Review Fix Exclusive: Aaron Horton Talks ‘Identity in Professional Wrestling’ And More

Review Fix chats with “Identity in Professional Wrestling” editor Aaron Horton, who discusses the impact pro wrestling has had on world culture and his goals for the book moving forward.

About the Book:

Part sport, part performance art, professional wrestling’s appeal crosses national, racial and gender boundaries—in large part by playing to national, racial and gender stereotypes that resonate with audiences. Scholars who study competitive sports tend to dismiss wrestling, with its scripted outcomes, as “fake,” yet fail to recognize a key similarity: both present athletic displays for maximized profit through live events, television viewership and merchandise sales. This collection of new essays contributes to the literature on pro wrestling with a broad exploration of identity in the sport. Topics include cultural appropriation in the ring, gender non-comformity, national stereotypes, and wrestling as transmission of cultural values.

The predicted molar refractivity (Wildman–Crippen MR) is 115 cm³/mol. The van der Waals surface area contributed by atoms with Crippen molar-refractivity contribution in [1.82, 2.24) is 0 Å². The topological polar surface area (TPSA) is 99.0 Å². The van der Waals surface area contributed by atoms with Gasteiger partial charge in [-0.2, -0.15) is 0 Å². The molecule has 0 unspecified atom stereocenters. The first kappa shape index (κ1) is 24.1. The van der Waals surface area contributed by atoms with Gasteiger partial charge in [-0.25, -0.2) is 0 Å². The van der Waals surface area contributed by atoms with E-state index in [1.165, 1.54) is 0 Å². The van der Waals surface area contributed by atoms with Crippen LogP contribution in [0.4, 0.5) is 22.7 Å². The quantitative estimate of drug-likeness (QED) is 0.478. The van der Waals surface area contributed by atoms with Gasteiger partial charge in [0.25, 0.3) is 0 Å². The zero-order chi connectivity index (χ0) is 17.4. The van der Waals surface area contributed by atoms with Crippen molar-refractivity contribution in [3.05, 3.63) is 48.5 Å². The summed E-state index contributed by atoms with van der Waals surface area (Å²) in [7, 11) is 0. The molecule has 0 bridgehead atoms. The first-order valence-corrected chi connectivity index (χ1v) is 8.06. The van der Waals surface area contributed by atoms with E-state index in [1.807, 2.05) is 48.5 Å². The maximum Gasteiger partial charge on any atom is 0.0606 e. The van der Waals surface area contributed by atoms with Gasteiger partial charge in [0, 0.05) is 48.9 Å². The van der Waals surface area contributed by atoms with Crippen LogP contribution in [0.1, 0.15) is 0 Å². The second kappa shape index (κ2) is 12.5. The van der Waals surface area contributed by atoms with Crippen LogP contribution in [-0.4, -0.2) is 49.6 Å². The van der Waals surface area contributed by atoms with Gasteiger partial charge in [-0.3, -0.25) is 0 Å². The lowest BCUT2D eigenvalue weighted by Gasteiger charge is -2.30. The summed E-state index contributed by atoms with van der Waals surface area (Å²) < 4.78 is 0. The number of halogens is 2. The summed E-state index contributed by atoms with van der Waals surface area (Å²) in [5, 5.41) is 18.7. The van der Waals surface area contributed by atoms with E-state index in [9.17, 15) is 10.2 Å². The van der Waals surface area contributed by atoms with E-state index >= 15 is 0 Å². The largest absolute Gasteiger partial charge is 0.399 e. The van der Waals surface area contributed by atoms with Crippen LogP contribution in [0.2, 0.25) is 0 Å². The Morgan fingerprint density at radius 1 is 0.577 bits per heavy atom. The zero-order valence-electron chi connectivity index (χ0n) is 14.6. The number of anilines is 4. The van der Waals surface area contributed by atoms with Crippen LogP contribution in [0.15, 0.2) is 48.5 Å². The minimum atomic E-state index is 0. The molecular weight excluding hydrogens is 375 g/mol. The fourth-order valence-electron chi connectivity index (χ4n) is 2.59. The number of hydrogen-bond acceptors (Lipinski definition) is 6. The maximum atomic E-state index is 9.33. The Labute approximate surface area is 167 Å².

About the Author:

Aaron D. Horton is an associate professor of history at Alabama State University in Montgomery.

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Review Fix: What inspired this book?

Aaron Horton: Since 2014, most of my research and writing has dealt with various issues surrounding sports, particularly soccer. As a lifelong pro wrestling fan, I became increasingly interested in finding ways to examine it from a scholarly perspective. Sports in general, and pro wrestling in particular, are areas rich in possibilities for academic investigation and discussion, perhaps because they fall outside the realms of more “traditional” topics such as politics, economics, “high culture,” and so on. Of course, sport often intersects with these other issues, so the notion that it isn’t relevant to broader historical concerns is incorrect.

Review Fix: Did you have some explaining to do as an academic who wanted to write about pro wrestling?